JERUSALEM -- It was Sunday night, four days into the war, the night that everyone but Americans first saw footage of U.S. prisoners of war in Iraqi hands. "Bush's war is getting tangled up," said the TV anchor on the country's most popular prime-time news show. "America is sinking deeper in the Iraqi quagmire." That wasn't Egyptian TV, or French, referring to "Bush's war." It was Israel's Channel Two. And the Hebrew word translated here as "quagmire" has a very specific connotation: It conjures up Israel's disastrous war of choice in Lebanon in 1982.
Those who'd like proof that Israelis support the war in Iraq could find it on page one of Israel's tabloids, which in the offensive's first few days competed at Americaphilia. But those front pages have been thin wrapping for doubts expressed by Israeli journalists and experts since the first day of the war. Looking at the situation from close up -- close to Iraq, close to the bitter experience of war -- they've criticized the United States for hubris, crucial misunderstandings of Iraqi society and lack of military discipline. Reporters, who themselves have learned the hard way that patriotism doesn't mean trusting generals, have been scandalized by the behavior of the American media. The subtext has sometimes boiled down to this: My God, this is Lebanon again, but lots bigger.
So, for instance, before the ground invasion started, correspondent Yigal Tzur reported to the daily Ma'ariv -- one of those apparently pro-U.S. tabloids -- from an American military column about to enter Iraq. He was with the lead driver, nicknamed Monkey, and Monkey was anxious. He chain-smoked to calm down, Tzur wrote, "despite orders not to smoke at night, despite the total blackout." Subtext: "Shape up, soldiers."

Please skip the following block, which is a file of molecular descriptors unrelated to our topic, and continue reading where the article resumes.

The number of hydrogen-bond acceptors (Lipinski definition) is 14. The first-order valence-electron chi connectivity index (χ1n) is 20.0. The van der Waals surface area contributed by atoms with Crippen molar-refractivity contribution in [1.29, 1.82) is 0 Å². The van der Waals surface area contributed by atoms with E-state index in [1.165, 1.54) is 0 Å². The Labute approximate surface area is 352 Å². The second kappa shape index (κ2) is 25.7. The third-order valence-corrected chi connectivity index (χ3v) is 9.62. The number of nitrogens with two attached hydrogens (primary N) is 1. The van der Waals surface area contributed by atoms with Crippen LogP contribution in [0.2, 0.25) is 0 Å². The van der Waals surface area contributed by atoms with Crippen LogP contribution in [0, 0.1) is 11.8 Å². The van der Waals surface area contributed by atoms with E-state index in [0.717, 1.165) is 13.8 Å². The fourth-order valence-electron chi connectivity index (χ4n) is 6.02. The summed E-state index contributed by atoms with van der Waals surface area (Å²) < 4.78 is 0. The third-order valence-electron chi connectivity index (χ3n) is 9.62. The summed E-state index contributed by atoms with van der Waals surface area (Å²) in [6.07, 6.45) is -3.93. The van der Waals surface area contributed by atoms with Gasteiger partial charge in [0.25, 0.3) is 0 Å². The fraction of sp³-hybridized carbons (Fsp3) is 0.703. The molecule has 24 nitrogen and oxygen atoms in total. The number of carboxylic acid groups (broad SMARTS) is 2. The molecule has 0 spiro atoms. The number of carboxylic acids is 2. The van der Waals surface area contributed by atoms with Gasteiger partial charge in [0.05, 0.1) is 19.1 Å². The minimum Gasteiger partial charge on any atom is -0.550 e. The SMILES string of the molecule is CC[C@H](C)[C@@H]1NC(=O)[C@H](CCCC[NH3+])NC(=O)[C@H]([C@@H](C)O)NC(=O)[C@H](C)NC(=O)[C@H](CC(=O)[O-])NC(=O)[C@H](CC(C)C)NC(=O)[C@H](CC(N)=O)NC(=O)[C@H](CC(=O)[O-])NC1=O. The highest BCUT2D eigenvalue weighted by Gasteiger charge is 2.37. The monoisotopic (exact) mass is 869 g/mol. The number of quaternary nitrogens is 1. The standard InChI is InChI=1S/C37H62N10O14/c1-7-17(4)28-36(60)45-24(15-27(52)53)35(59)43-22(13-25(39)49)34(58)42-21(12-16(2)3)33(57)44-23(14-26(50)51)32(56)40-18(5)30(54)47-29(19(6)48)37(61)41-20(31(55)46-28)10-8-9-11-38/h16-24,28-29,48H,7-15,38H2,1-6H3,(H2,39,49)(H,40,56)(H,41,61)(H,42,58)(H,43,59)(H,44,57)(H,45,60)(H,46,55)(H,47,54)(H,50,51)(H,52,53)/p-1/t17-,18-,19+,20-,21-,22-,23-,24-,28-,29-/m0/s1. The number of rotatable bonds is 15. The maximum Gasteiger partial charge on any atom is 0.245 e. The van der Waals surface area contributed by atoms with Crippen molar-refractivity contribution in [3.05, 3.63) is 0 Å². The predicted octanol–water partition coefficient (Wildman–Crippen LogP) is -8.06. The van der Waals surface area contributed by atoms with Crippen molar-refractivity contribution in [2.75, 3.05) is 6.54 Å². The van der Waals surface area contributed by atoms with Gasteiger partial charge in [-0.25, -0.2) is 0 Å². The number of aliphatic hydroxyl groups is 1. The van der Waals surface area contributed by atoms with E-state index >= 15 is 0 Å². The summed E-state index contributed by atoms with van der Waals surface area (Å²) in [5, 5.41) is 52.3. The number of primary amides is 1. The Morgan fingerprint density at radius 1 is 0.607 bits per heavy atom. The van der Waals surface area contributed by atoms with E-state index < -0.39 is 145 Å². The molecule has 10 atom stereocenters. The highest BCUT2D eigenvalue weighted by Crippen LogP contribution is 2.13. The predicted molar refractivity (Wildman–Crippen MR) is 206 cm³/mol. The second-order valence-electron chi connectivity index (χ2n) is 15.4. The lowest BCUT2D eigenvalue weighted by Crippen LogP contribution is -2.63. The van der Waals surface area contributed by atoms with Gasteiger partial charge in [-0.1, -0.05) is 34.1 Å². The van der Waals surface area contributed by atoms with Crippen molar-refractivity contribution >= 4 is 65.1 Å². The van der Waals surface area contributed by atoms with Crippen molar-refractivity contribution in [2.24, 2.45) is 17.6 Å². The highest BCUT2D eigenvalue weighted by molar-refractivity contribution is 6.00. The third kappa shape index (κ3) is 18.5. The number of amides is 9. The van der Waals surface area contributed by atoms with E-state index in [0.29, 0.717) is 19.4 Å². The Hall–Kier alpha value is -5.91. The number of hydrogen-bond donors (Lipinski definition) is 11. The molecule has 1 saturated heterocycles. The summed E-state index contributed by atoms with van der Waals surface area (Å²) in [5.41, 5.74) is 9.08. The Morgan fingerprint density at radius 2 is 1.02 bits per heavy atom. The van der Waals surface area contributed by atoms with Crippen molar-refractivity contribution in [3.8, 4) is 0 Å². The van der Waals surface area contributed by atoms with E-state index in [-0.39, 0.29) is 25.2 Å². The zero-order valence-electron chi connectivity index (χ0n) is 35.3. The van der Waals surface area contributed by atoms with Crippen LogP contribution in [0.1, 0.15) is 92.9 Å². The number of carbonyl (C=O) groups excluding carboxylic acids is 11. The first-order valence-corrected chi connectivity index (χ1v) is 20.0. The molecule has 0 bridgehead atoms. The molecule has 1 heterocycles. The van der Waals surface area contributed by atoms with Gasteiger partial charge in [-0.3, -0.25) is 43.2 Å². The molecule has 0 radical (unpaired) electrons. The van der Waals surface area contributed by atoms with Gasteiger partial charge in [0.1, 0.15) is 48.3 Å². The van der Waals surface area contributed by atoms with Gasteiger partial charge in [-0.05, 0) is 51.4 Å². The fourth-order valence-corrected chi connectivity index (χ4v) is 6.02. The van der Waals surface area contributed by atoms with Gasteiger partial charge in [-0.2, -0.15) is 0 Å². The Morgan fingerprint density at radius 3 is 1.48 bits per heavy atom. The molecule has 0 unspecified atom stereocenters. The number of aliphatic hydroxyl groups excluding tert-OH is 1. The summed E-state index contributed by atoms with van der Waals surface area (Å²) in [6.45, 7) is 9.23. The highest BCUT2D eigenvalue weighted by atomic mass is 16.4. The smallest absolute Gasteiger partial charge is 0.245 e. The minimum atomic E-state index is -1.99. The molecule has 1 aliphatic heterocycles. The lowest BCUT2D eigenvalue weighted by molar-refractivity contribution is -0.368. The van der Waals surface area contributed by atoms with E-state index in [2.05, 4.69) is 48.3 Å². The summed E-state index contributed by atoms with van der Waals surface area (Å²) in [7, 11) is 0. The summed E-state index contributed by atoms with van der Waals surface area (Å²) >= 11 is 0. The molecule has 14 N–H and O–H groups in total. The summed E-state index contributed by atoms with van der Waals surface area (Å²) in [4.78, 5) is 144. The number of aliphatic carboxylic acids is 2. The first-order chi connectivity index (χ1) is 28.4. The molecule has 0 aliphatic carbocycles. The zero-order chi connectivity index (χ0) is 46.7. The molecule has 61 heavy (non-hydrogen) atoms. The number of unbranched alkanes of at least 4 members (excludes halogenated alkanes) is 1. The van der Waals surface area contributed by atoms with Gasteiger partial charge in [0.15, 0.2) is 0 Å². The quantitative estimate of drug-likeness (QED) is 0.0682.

Several days later, Tzur wrote from a unit sobered by sniper fire, shellings and short rations -- and keeping the headlamps off while moving at night. "Already on Friday . . . I asked the commanders how the convoy could advance with full lights. 'Didn't you learn anything from the Lebanon War?' I asked. . . . Yesterday after the attack came the new orders: Total blackout."
The U.S. press took more heat. The war's second day, correspondent Dan Scemama said on Israel Radio that his American colleagues reminded him of Israeli journalists during the Lebanon War -- reporting in uniform and submitting to censorship. Back in Lebanon, Scemama himself infuriated the Israeli establishment when he filmed soldiers singing a reworked children's song with a bright melody:
Come down, airplane / and take us to Lebanon / we will fight for Sharon / and come home in a coffin.
In Iraq, Scemama skipped being "embedded" and drove into Iraq in a jeep with another Israeli journalist and two Portuguese colleagues. Last week, they were stopped by U.S. troops about 100 miles south of Baghdad, held prisoner for two days as supposed spies, physically abused, and then flown back to Kuwait with Iraqi captives before finally being released. Scemama, subsequently expelled from Kuwait, wrote afterward, "I believe the Americans want to throw out any reporter who isn't umbilically linked to them."
Scemama was hardly alone in his criticism. Three days into the war, Channel Two reported that among the war reporters, the Americans are "obedient" while the Brits ask tough questions at briefings and use derisive terms for their U.S. colleagues. The next morning, Israel Radio's Washington correspondent, Yaron Dekel, complained that the U.S. media provides lots of pictures but little info. By that night, Israeli news programs were airing extensive footage of the POWs -- and noting that the American media had acceded to the Pentagon's request not to show it. The meaning, at least as I heard it, was that the U.S. administration and press were still protecting Americans from the most basic fact of war, the one that every Israeli parent thinks of each time a son has a birthday and is one year closer to draft age. Meanwhile, Israeli broadcasters were dismissing as "psychological warfare" the American claims that Saddam Hussein was killed in the first attack and that his TV appearances were faked.